I refuse to add fuel to the fire. People get tired of hatred. Hate screams loud and love whispers. But love prevails.
Every day I remember: “I caught you, Panchito, I caught you!” and we, children, playing “hide and seek” or “Simon says.” All “round the wheel of bread and cinnamon.” And if someone fell (or got tired) they were given a chance, we invoked “pio tai.” No abusing the defenseless. Yes, I remember.
I cannot feel hatred or contempt for the neighbor always asking for a bit of salt, or her children or her grandchildren. Not even for that other one, the one asking for coffee, who would remove the latch and open my door without asking permission. “Can I come in?” (and she was already inside) “Have coffee already been made in this house?”
No promise of “freedom” will make me forget my essence. No geography can make me hate or wish evil to those to whom I said “Come in!” “High five!” That “freedom” would be a bitter prison if the only thing I achieve, in its name, is scheming intrigues to ruin their lives.
I come from a place where it was said “Open!” and the masarreal (a Cuban pastry) was split in two. Period! That was the law!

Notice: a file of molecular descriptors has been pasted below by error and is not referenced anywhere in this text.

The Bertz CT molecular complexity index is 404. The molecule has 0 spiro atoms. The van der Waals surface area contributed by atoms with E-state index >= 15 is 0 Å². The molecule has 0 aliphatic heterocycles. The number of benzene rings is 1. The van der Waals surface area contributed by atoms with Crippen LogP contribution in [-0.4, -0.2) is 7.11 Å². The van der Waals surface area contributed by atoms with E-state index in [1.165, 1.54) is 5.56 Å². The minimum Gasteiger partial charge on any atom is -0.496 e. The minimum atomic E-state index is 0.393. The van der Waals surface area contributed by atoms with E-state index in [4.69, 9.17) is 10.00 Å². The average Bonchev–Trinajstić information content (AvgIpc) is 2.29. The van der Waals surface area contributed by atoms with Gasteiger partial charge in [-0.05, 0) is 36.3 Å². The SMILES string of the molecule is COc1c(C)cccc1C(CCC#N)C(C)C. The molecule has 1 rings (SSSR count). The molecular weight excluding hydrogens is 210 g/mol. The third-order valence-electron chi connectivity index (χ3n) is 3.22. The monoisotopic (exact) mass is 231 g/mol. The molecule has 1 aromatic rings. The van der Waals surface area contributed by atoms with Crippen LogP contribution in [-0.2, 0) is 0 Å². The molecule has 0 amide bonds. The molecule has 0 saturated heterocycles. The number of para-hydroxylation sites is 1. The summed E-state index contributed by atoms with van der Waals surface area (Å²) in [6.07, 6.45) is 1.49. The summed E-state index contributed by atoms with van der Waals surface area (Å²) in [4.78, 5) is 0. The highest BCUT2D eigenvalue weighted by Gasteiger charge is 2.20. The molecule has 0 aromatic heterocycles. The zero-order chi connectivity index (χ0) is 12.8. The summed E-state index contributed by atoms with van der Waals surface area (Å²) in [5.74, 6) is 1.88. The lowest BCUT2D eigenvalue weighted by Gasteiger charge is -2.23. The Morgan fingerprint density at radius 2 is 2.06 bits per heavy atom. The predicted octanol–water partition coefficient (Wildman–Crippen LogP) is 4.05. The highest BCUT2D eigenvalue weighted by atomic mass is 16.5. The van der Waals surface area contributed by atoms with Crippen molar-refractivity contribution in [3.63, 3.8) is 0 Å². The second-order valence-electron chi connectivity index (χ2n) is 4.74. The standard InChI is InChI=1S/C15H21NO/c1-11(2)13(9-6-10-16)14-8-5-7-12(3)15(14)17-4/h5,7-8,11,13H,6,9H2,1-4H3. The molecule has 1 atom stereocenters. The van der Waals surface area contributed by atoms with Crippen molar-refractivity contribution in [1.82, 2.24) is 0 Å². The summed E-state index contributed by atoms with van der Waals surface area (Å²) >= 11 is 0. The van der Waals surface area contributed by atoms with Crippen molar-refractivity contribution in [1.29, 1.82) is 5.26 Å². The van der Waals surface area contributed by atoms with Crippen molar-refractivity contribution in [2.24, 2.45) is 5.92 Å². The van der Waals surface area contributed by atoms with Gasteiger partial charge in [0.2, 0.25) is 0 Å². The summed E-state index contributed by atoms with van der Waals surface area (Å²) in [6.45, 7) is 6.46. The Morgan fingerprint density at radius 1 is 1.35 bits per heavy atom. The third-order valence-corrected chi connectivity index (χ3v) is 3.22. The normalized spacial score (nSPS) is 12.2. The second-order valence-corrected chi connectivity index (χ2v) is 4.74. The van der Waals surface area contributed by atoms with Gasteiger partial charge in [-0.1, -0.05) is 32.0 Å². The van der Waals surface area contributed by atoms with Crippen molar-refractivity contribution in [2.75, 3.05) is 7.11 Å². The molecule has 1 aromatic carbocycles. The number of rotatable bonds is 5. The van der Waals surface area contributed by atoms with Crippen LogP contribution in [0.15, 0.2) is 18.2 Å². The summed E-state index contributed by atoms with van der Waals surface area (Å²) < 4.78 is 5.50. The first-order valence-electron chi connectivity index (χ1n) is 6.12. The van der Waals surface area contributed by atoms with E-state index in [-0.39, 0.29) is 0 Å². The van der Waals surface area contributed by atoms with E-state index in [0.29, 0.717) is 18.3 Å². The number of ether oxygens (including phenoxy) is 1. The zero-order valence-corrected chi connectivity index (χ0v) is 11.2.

I am not a better person for having a car. That doesn’t define me. I am not better or worse because my plate is scarce or abundant. The things I have do not define me, but the things I do, do. I am the work of others who, in turn, were the fruit of others from further back and so on, forever and ever.
What I am today, I owe to those living ghosts that inhabit me. What makes me who I am is the memory of those who shared their bread with me, of the neighbor who loved me and took care of me as a child. Her wrinkled hand stroking my head and saying tenderly “Oh my little boy.” That’s where everything came in! That is my essence.
What made love last to this day was the girlfriend from the little park. She tattooed my soul. I don’t remember her face. I don’t remember her name. But that high school kiss sealed all the kisses that followed. The tender aroma of that girl from senior high, was extended to all the women and men of the world with whom I came across later. That’s there, and it happened that afternoon in that park, when the sun was setting. That young girl, a Royal Poinciana and the sunset in the background. That’s the lamp that gives me light when it’s darkest. She, her children, and the children of her children!
I’m sorry, but a long time ago I got tired of hatred. Love prevailed. I am linked to these people by an umbilical cord. All the blessings I have received in my life I owe to them. I neither want nor can block them. That’s how things are there, where I come from. With them, to the end! For them, it is always open! and let’s split the masarreal in two!